5 Mistakes to Avoid When Buying a Vacation Home
Once you are closing on a vacation home, you may actually need a vacation. In other words, if you are pondering purchasing a vacation home, it's quite a process, and there's a lot to think about first. Buying a vacation home is one of the most exciting long-term investments a traveler can make, but it can also be burdensome for first-timers. There are a number of factors to consider as you're planning to purchase a second home. Here are some mistakes to avoid when buying a vacation home.
Making an Emotional Investment
Many vacation home investors decide they want to buy a second property after returning from a great holiday. Rather than acting on those emotions, buyers should do their due diligence to make sure they fully understand what they're getting into before jumping into such a major investment. Instead of rushing into a big decision, take the time to step back and really think it over.
Not Thoroughly Researching the Neighborhood
There's so much more to consider when buying a vacation home than just the fact that you like the area. In addition to basic factors such as location and price, you want to ensure the area has everything you or your potential guests may need when visiting, including strong cell phone and Wi-Fi service, as well as proximity to shops where visitors can purchase food and supplies. Make sure you're aware of the local regulations on renting out homes, if you plan on doing so when you're not there.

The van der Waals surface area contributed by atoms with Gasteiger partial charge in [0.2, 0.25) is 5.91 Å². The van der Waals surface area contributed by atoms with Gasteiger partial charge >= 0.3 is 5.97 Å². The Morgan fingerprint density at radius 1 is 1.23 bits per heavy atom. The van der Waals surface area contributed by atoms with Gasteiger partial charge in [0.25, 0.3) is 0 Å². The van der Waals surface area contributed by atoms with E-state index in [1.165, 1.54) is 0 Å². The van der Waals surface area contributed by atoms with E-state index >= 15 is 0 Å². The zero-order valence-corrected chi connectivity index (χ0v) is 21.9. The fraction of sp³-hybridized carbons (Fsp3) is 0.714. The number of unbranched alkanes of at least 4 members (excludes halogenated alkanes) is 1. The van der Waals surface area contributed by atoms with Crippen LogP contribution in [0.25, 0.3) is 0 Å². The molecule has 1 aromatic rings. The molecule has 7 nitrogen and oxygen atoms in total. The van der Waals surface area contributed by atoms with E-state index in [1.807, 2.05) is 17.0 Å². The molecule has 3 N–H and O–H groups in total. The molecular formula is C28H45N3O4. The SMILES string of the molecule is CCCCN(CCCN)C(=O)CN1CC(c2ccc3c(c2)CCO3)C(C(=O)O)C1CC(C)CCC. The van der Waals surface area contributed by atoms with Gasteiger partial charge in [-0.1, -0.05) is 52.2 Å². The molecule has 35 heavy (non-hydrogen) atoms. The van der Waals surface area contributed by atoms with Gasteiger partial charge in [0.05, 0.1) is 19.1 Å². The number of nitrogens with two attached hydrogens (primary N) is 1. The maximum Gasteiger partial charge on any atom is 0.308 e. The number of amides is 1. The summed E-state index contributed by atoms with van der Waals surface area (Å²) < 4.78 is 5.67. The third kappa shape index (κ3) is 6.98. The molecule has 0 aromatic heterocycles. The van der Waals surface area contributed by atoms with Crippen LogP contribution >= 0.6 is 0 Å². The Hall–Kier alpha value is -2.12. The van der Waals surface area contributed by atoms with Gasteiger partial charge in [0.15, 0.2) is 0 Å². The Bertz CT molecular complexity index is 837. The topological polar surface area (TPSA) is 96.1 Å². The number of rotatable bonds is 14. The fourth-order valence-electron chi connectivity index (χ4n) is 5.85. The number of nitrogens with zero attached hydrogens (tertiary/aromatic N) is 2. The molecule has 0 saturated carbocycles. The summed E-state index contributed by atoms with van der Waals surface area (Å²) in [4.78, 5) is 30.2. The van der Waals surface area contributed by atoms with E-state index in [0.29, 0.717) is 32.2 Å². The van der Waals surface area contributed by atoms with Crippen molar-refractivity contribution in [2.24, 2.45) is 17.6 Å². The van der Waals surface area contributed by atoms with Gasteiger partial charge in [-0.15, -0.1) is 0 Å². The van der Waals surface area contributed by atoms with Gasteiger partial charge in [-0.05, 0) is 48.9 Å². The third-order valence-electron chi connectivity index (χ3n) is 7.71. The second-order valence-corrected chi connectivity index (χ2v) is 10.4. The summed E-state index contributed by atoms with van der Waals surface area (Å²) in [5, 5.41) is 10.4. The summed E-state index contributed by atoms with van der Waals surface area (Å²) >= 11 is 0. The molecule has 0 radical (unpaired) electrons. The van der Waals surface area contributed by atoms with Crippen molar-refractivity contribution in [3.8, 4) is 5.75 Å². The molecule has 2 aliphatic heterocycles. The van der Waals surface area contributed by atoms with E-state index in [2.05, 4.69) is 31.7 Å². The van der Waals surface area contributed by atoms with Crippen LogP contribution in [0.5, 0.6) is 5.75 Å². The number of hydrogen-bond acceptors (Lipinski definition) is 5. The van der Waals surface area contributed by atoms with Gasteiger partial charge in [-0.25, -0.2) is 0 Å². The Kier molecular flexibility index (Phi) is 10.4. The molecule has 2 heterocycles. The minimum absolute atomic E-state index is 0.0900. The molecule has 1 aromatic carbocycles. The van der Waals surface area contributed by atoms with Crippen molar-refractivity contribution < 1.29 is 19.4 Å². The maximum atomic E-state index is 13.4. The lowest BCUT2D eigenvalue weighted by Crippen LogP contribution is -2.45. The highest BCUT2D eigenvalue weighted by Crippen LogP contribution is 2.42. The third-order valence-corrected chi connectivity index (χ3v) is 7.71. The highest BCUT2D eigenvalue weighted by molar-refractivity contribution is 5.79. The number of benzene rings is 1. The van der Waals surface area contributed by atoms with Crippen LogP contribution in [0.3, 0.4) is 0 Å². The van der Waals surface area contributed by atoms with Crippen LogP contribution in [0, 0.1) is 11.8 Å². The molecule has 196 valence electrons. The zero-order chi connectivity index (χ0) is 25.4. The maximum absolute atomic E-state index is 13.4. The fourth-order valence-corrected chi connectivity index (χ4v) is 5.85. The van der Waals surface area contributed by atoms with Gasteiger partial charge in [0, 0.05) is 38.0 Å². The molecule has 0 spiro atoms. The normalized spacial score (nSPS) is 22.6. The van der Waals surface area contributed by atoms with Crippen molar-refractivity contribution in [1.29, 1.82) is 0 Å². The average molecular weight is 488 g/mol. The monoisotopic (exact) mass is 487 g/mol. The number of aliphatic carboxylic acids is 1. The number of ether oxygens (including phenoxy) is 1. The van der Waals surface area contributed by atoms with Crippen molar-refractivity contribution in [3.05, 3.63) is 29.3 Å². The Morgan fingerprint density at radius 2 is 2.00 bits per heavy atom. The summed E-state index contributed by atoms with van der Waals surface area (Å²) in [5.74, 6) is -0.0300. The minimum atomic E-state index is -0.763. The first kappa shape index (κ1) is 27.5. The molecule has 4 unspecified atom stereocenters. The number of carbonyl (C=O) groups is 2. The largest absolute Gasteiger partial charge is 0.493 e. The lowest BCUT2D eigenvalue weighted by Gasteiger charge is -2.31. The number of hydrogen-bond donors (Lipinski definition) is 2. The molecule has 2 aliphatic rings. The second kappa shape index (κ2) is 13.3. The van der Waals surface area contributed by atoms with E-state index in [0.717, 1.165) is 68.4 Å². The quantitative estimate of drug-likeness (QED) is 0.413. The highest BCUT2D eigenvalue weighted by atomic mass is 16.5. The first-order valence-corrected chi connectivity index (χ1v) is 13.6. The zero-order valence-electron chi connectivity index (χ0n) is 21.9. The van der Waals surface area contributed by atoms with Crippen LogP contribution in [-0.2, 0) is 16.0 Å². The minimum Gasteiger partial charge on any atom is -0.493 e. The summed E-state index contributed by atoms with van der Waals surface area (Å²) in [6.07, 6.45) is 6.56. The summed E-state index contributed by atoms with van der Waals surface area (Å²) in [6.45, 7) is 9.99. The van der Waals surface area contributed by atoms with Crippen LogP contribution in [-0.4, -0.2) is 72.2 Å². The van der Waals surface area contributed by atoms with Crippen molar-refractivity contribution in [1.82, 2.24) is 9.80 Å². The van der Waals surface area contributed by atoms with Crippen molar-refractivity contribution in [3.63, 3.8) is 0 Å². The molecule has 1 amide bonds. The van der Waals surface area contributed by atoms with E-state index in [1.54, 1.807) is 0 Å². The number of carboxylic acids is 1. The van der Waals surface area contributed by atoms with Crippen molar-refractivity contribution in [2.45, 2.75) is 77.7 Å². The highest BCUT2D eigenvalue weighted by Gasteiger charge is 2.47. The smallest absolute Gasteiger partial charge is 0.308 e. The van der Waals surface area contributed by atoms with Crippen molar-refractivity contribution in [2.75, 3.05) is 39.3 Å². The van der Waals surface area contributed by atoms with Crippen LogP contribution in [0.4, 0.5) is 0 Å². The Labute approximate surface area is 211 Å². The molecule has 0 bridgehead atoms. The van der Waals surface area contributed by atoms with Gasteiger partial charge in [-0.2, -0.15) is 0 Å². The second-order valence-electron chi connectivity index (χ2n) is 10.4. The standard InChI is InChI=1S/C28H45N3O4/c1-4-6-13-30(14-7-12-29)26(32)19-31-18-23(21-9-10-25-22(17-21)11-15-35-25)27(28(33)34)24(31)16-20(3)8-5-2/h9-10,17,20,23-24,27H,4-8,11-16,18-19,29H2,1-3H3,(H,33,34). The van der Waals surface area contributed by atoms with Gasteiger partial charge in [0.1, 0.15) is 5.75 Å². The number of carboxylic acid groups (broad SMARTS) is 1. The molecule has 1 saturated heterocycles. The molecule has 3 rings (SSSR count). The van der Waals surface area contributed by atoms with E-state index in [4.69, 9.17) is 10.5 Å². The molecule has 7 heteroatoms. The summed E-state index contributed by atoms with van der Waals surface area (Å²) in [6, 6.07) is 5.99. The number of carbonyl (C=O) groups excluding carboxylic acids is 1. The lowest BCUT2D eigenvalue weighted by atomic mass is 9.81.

CAREFUL-Buying Sight Unseen
Due to a competitive real estate market that shows no signs of slowing down, second home buyers may be inclined to purchase a vacation property without visiting in person. This is a decision that could turn out to be a big mistake in the long run.
Not Sticking to Your Budget
Creating a comprehensive budget and sticking to it is crucial when buying a vacation home. In addition to the up-front price of the home itself, costs for items like furniture and HOA fees can sneak up on you if you haven't thoroughly planned out your strategy. You should also factor in maintenance and upkeep costs, as well as the financial implications of self-management versus using a rental management company.
Thinking It's Easy to Manage a Vacation Home From Afar
Regardless of how often you visit your vacation home, you need to factor in how you plan to manage the property when it's vacant, especially if you don't live close.
Owning a vacation home can bring years of many memorable family get-aways and you can't put a price on that family time. However, you need to pay close attention to the prices of owning a vacation rental before you can begin making those memories.
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